A Q&A with Segiri

Segiri interview singer

Chart ready DIY dance pop – here’s Segiri…

What’s the title of your latest release, and what does it mean to you?
It’s called ‘Silence Speaks’. The track brings silence to life and gives it form and personality. We’ve all been there, I think, unable or unwilling to communicate. You can feel lonely despite being with someone. Harsh words can hurt but sometimes silence can be more destructive. Saying nothing can say everything.

What was the hardest part about putting this release together, and why?
It’s always hard for me to let go and agree with my team that a track is ready for release. I’m a perfectionist and with this track, like with every track, I wanted to make sure that the end product conveyed what I wanted it to. It’s really important to me that my music speaks to the listener and makes them feel something. So, I’d say the hardest part was letting go!

Who produced the release – what did they bring to it?
Banx & Ranx. I’ve been a fan of Banx & Ranx for a while and it’s always nice when people you’ve admired want to work with you! They’ve done an amazing job on the track and even though I’ve listened to it countless times now, it still manages to give me goosebumps! I think those guys are geniuses when it comes to music production and they managed to create a track that really brings out the essence of the lyrics.

What do you want the listener to take away from listening to your music?
We wanted the music and the video to stir emotions – to take the listener on a journey of loneliness. For me, I’d rather someone hated the track, than have them say it didn’t make them feel anything. So, I really wanted it to evoke a strong feeling.

How does a track normally come together? Can you tell us something about the process?
Sometimes I write my own music and other times, I’ll work on a track someone else has written. The first stage though is connecting with the lyrics. I focus on every sentence – it needs to speak to me and it’s important that I’m able to convey that feeling with the vocals. Once I feel like I have that connection with the lyrics and music, I then jump in the studio with a vocal producer- one of my favourite producers is Lewis Gardiner. You have to work with someone who knows your vocals and importantly I think someone who appreciates the intricacies of your voice and doesn’t just try to auto tune them away! Once we’re happy with the recording, we send the track off for mastering. Then we look to get artwork for the track so that we have a package ready for release. It’s got to be a visual representation of the essence of the song, but I don’t like anything that’s too literal. I’ve been working with Gissel Batres for a while now and she’s great at coming up with interesting and quirky concepts. It’s then ready for release!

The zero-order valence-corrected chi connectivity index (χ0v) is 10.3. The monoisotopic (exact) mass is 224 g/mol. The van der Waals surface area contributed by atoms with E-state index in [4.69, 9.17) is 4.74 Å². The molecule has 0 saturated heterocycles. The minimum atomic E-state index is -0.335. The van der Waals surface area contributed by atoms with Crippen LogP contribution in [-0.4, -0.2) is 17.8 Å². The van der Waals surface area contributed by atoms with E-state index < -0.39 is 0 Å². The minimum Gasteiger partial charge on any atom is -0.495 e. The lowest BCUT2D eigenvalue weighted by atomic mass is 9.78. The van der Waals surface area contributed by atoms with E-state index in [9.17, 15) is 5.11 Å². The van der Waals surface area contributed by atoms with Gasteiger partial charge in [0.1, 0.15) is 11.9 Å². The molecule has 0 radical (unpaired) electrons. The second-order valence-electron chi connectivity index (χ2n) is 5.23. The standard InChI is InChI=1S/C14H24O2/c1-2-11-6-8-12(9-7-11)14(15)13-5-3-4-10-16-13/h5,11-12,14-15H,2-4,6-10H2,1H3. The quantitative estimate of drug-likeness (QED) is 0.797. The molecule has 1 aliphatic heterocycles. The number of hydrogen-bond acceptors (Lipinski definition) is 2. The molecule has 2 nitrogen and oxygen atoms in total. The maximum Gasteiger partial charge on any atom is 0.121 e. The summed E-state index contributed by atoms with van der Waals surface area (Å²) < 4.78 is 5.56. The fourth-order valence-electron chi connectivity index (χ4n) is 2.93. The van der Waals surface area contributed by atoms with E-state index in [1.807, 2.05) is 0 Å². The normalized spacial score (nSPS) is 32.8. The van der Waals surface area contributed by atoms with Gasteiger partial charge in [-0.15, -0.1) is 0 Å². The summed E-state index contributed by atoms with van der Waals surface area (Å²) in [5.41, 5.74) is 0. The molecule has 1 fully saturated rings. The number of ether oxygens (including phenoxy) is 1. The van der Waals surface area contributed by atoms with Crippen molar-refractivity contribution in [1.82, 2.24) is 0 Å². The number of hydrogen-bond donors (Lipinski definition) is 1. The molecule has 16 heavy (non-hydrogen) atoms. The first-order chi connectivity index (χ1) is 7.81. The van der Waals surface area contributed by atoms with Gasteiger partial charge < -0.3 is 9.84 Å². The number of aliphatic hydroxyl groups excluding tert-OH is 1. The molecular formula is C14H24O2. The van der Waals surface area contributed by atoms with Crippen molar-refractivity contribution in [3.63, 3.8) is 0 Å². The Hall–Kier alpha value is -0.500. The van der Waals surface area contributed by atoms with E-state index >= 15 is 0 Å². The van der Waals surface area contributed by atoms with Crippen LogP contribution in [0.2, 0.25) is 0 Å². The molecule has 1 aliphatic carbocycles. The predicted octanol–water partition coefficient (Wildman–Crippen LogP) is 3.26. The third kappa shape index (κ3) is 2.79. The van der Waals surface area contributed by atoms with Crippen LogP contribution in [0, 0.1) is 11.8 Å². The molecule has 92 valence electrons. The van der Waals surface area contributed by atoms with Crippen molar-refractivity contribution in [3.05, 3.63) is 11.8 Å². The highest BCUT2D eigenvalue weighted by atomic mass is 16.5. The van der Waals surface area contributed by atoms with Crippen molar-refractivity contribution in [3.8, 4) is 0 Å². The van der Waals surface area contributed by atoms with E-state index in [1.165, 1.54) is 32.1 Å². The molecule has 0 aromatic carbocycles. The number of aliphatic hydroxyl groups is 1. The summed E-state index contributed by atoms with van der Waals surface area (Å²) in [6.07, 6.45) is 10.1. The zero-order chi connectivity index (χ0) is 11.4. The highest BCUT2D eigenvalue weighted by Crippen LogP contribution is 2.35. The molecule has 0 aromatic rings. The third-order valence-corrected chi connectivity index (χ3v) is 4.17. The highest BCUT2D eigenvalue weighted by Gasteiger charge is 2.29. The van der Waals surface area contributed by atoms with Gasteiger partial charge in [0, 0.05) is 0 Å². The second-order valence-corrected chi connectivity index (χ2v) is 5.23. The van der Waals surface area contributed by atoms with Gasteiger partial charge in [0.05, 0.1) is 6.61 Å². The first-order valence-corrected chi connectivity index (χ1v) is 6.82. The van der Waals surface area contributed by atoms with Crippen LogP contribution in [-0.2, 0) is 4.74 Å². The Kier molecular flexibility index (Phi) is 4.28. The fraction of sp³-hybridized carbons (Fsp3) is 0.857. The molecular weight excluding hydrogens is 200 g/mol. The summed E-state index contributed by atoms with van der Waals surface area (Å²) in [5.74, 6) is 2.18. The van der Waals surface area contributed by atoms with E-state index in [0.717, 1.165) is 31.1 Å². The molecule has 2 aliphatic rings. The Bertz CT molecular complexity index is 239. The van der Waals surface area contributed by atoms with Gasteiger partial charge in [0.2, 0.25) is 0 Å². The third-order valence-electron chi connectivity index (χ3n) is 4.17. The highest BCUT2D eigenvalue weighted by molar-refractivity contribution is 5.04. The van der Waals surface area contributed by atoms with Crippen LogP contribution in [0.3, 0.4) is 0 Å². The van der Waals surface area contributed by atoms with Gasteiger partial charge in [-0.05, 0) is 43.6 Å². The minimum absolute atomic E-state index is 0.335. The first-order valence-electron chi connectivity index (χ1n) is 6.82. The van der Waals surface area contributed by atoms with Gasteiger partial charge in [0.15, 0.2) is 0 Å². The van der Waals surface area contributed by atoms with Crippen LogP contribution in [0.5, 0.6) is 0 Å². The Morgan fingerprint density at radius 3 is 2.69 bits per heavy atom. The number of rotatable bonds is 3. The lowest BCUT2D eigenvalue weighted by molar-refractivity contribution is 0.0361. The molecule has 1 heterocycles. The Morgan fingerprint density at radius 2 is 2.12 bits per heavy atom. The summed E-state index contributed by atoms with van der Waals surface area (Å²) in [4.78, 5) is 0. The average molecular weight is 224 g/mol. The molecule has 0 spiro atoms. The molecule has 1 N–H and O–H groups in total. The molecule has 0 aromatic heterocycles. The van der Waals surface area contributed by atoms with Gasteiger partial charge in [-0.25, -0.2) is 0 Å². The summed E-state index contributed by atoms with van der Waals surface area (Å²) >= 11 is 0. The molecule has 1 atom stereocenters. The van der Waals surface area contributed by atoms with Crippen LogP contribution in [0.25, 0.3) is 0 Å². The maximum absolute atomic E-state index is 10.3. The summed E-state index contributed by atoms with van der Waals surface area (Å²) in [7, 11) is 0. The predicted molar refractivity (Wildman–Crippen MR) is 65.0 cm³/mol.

What band/artists have influenced you the most since you started this project, and why?
I’m a huge fan of Becky Hill. Her music is energetic and up-beat – perfect for the summer!

Segiri interview

If you could pick one track for our readers to listen to in order to get a taste of your music, what would you pick, and why?
Other than my own, I’d say Halsey’s ‘Bad at Love’. It’s got a cool, chilled out vibe. But the track itself is quite upbeat at the same time. And I think it’s quite quirky lyrically

What ambitions do you have for the band/your career?
Music has the unique ability to really touch you in a way very few other things can. As artists we have the privilege of being able to evoke emotions and take someone on a journey of self-discovery. Music can make someone feel at ease knowing that another person has experienced what they are going through. I just want my music to reach and touch people. During Lockdown, I released a track called ‘Tastes Like Anarchy’. We did a Zoom themed music video for the track, featuring dancers from all over the world. The response we got was amazing and the video ended up winning the NeXt Up Global Indie Music competition. Winning something so massive was really cool, but knowing that people could relate to what we had made and that we had managed to collaborate to produce something creative in a very difficult time was better.

Finally, as you leave the stage, what are your parting words?
I hope the track makes you feel something 😉

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